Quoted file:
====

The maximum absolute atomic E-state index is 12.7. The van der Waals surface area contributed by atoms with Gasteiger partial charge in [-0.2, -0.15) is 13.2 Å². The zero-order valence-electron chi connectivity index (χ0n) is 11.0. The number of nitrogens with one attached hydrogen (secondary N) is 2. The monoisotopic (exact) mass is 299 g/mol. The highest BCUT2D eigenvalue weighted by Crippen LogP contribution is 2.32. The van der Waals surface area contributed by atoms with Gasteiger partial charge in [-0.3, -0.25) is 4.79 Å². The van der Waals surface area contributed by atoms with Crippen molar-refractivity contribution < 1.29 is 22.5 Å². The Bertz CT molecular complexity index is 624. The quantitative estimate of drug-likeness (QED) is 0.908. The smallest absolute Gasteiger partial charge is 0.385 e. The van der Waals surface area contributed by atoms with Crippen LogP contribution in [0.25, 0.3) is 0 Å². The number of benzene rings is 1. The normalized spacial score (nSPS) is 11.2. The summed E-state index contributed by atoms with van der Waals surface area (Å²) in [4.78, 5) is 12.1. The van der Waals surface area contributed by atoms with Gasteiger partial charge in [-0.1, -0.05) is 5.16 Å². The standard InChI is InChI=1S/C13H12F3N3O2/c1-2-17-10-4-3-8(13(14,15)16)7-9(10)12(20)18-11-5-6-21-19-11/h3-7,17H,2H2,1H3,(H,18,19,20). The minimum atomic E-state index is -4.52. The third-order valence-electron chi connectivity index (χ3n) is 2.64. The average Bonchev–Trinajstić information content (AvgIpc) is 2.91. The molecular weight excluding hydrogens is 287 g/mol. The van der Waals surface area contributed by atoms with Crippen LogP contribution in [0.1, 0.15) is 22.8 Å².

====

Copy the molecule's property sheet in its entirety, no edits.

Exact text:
The maximum absolute atomic E-state index is 12.7. The van der Waals surface area contributed by atoms with Gasteiger partial charge in [-0.2, -0.15) is 13.2 Å². The zero-order valence-electron chi connectivity index (χ0n) is 11.0. The number of nitrogens with one attached hydrogen (secondary N) is 2. The monoisotopic (exact) mass is 299 g/mol. The highest BCUT2D eigenvalue weighted by Crippen LogP contribution is 2.32. The van der Waals surface area contributed by atoms with Gasteiger partial charge in [-0.3, -0.25) is 4.79 Å². The van der Waals surface area contributed by atoms with Crippen molar-refractivity contribution < 1.29 is 22.5 Å². The Bertz CT molecular complexity index is 624. The quantitative estimate of drug-likeness (QED) is 0.908. The smallest absolute Gasteiger partial charge is 0.385 e. The van der Waals surface area contributed by atoms with Crippen LogP contribution in [0.25, 0.3) is 0 Å². The number of benzene rings is 1. The normalized spacial score (nSPS) is 11.2. The summed E-state index contributed by atoms with van der Waals surface area (Å²) in [4.78, 5) is 12.1. The van der Waals surface area contributed by atoms with Gasteiger partial charge in [-0.1, -0.05) is 5.16 Å². The standard InChI is InChI=1S/C13H12F3N3O2/c1-2-17-10-4-3-8(13(14,15)16)7-9(10)12(20)18-11-5-6-21-19-11/h3-7,17H,2H2,1H3,(H,18,19,20). The minimum atomic E-state index is -4.52. The third-order valence-electron chi connectivity index (χ3n) is 2.64. The average Bonchev–Trinajstić information content (AvgIpc) is 2.91. The molecular weight excluding hydrogens is 287 g/mol. The van der Waals surface area contributed by atoms with Crippen LogP contribution in [0.1, 0.15) is 22.8 Å².